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This Future Californian Air Taxi Will Be Made of Advanced Carbon Fiber

We are moving closer and closer to a time when air taxis buzzing over cities will be a regular daily sight. In addition to zero-emission operations and lower noise levels, these aircraft of the future will also showcase the benefits of cutting-edge materials.
Archer Aviation's eVTOL will be made of advanced carbon fiber 6 photos
Archer Is Developing an eVTOL Made of Carbon FiberArcher Is Developing an eVTOL Made of Carbon FiberArcher Is Developing an eVTOL Made of Carbon FiberArcher Is Developing an eVTOL Made of Carbon FiberArcher Is Developing an eVTOL Made of Carbon Fiber
Next-generation composites are supposed to reduce the overall weight and improve aerodynamics, which results in lower energy consumption while also increasing an aircraft’s payload capacity and flight range. Coupled with an electric propulsion system, this would make air taxis even more efficient.

Hexcel claims to be one of the best when it comes to carbon fiber, honeycomb, and other composite materials dedicated to air vehicles. And it will provide its expertise to the Palo Alto-based manufacturer that’s planning to advance urban air mobility in the area with its future eVTOL (electric vertical take-off and landing), Archer Aviation.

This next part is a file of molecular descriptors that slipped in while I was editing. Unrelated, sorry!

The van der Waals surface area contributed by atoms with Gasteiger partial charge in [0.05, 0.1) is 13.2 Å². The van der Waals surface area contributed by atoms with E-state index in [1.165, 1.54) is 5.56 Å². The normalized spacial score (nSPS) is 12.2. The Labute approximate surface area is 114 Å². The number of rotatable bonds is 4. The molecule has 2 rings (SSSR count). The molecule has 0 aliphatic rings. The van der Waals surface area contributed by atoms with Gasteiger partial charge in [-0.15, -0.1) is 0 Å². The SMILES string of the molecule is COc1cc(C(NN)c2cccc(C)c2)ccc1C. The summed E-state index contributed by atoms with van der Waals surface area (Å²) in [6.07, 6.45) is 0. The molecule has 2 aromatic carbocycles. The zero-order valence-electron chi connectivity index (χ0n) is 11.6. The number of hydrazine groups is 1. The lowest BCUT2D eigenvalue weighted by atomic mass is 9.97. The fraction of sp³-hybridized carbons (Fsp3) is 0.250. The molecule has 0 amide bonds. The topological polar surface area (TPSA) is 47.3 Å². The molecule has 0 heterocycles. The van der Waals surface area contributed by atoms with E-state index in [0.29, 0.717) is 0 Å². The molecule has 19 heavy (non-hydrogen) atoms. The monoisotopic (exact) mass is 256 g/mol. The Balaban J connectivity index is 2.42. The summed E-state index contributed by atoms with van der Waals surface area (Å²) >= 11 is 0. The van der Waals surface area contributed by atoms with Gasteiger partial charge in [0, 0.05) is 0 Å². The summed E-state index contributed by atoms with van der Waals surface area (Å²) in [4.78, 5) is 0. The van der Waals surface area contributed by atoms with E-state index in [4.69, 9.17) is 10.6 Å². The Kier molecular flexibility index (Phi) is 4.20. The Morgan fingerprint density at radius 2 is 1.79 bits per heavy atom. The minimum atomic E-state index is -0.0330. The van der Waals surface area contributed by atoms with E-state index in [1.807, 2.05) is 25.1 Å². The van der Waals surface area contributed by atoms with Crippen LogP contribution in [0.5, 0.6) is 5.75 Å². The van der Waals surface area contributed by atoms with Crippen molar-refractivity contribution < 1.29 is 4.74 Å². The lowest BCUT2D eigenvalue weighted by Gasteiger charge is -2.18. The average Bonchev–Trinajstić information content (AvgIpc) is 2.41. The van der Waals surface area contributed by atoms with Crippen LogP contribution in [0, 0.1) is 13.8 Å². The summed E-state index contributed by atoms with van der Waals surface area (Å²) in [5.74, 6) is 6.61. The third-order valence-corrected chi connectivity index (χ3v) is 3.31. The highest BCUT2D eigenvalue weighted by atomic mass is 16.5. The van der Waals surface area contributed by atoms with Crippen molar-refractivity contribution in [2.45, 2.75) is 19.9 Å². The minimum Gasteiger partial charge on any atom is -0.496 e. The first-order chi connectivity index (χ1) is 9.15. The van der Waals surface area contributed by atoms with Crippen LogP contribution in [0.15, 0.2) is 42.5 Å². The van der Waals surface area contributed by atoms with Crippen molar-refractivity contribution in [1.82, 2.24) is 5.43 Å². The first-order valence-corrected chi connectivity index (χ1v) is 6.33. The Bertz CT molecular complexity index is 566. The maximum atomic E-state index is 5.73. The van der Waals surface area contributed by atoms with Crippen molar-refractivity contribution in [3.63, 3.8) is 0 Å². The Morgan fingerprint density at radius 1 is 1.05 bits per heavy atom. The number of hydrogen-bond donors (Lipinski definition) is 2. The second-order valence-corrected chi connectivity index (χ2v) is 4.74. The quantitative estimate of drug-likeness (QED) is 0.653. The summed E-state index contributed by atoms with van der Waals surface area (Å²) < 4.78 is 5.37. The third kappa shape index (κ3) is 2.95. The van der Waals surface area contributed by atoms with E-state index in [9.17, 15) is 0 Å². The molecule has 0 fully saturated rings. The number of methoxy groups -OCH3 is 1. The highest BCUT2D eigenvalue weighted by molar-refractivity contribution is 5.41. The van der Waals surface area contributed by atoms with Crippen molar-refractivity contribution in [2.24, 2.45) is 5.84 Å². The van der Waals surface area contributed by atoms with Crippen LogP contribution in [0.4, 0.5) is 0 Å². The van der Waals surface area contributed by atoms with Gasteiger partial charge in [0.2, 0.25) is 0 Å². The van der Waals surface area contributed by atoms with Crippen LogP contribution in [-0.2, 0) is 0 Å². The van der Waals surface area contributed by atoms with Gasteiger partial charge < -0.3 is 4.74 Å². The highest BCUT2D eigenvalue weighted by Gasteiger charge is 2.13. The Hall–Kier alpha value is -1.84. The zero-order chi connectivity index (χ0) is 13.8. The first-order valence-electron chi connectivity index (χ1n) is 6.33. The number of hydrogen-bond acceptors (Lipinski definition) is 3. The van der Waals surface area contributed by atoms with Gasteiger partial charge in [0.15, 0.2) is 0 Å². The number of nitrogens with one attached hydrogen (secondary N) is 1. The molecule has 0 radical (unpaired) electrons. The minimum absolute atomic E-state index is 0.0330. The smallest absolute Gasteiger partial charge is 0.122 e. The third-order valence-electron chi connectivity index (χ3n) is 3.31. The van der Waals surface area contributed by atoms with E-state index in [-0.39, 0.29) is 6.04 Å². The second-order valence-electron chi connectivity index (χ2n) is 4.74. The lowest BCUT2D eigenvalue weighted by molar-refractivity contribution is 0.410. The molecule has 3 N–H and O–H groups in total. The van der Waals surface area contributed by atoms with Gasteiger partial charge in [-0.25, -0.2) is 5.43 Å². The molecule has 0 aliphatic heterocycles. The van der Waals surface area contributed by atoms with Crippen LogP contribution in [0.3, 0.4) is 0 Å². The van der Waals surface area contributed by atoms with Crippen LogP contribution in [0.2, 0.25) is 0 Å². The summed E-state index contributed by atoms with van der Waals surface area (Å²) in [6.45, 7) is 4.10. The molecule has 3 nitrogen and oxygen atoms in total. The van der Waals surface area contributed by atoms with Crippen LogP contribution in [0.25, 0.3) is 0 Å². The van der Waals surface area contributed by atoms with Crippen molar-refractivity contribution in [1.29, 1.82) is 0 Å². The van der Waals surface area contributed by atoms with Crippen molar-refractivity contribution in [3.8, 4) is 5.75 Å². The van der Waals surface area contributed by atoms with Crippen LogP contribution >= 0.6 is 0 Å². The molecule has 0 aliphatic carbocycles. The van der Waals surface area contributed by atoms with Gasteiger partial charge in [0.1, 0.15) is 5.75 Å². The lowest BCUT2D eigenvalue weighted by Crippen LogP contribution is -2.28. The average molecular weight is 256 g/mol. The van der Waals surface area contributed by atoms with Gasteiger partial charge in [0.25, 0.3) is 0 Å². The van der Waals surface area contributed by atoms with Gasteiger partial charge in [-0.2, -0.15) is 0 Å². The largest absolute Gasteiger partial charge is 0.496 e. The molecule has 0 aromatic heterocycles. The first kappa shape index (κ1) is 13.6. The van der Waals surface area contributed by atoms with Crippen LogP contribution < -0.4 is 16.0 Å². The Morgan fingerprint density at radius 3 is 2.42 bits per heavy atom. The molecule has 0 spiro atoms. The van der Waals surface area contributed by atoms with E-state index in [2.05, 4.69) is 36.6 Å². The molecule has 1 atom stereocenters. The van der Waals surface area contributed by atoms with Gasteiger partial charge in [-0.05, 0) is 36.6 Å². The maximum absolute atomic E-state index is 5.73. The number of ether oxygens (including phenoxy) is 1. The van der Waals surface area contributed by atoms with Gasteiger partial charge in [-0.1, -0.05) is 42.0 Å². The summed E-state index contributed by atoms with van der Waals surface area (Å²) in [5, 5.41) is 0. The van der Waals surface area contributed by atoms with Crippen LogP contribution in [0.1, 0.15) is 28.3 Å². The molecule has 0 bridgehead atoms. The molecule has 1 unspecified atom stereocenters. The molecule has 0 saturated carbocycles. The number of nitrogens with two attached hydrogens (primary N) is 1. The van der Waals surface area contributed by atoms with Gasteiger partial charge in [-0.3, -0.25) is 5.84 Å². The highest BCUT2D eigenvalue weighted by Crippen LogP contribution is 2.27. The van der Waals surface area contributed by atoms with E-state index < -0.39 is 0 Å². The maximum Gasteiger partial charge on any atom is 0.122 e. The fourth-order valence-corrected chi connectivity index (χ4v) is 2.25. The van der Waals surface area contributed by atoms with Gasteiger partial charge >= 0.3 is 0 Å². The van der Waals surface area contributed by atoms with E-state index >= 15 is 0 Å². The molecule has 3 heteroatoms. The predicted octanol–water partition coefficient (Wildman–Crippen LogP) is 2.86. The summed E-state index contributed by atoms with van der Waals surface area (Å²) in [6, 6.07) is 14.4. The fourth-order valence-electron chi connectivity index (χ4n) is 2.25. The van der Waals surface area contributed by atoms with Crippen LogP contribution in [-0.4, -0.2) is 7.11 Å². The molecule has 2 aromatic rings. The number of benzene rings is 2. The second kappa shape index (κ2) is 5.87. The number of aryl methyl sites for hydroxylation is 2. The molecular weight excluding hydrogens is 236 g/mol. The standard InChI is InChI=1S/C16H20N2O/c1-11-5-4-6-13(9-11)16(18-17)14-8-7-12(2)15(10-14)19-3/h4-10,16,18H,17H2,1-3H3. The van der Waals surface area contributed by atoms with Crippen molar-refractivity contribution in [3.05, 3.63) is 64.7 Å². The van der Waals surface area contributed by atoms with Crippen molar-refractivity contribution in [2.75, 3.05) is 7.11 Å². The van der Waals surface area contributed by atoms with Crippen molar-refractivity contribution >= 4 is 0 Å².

Specifically, Archer will use Hexcel’s lightweight carbon fiber and highly-toughened resin systems, known as prepeg, to manufacture composite parts for future production aircraft. In addition to the high quality of these materials, Hexcel also brings the benefit of already being familiar with FAA (the Federal Aviation Administration) certification requirements – an important asset when it comes to innovative electric air taxis.

Archer’s future eVTOL was unveiled in 2021 and had already hit a milestone by the end of the year when it successfully completed its first flight. Described as an ultra-silent eVTOL (100 times quieter than a helicopter), this two-seater (with room for luggage, too) will be able to fly at 150 mph (340 kph), covering distances between 20 and 40 miles (32-64 km).

Initially, the Archer air taxi will be piloted, but it’s expected to eventually reach unmanned operations. The Californian company has big plans for the area, envisioning a UAM (urban air mobility) network, including rooftop landing pads, which would enable air taxis to complete 40 trips per day. Operations for the future air taxi with a carbon fiber composition are set to kick off by 2024.

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